Thailand floods hit production at Honda in Swindon

Man wading through flooded station in Bangkok
Image caption The floods have stopped production at Thai factories which make electronic components for Honda

Staff at Honda motors in Swindon have been forced to work a three-day week because of flooding in Thailand.

The floods have stopped production at the Thai factories that make the electronic components for Honda cars built at the Wiltshire plant.

A Honda spokesman said: "We are working closely with our suppliers in Thailand and throughout our global network to re-establish the flow of parts."

Mass production of the Civic was due to start but could be delayed by a month.

Staff have been told they might have to continue on shorter hours for the next fortnight.

Japan earthquake

Unite spokesman at Honda, Jim D'Avila, said mangers in Thailand have got a "virtually impossible job".

"It coincides with the launch of a new Civic, so this couldn't have come at a worse time," he said.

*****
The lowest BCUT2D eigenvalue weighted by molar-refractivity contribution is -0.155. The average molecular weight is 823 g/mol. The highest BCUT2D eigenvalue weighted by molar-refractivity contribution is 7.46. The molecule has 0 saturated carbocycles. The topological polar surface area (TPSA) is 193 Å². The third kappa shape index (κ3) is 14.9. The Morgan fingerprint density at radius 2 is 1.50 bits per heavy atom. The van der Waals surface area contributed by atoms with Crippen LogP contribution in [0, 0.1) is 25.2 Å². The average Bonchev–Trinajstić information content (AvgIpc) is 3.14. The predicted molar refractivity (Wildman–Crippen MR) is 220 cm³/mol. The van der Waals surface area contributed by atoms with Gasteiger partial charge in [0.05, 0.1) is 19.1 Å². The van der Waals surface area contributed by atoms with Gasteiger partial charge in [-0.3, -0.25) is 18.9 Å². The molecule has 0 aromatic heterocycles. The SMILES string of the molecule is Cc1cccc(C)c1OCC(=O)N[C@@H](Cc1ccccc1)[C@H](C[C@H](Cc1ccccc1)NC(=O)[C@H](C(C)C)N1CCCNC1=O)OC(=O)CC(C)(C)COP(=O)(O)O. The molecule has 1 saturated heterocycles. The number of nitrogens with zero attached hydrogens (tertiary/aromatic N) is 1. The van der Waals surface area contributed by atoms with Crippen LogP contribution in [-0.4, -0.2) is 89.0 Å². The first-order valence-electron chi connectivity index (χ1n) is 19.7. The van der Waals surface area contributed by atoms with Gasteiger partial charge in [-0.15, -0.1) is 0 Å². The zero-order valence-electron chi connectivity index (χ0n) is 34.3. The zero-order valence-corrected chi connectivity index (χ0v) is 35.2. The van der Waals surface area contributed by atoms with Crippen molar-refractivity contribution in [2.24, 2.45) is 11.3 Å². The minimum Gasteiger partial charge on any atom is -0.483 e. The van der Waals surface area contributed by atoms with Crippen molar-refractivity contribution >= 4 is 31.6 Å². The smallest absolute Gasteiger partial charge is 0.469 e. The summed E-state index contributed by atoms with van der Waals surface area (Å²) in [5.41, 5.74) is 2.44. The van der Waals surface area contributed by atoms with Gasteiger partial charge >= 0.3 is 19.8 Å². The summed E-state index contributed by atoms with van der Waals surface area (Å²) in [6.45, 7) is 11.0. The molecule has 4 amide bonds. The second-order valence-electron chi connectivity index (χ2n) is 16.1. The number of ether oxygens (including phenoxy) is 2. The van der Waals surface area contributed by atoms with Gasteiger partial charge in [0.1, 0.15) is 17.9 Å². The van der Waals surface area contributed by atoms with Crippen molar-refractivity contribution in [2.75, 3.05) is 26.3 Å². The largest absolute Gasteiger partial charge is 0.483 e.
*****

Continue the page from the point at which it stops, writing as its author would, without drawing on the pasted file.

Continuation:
The company has said it is too early say how long it will take before production returns to normal.

In August, Honda reported an 88% plunge in first-quarter profits after the 11 March earthquake and tsunami in north-east Japan.

This caused a shortage of car parts and disrupted its supply chain.

In April, workers at the Swindon factory scaled back production to two days a week.

They stayed on full pay during this period and built up a balance of hours to owe the firm.

They returned to full-time work at the beginning of September.

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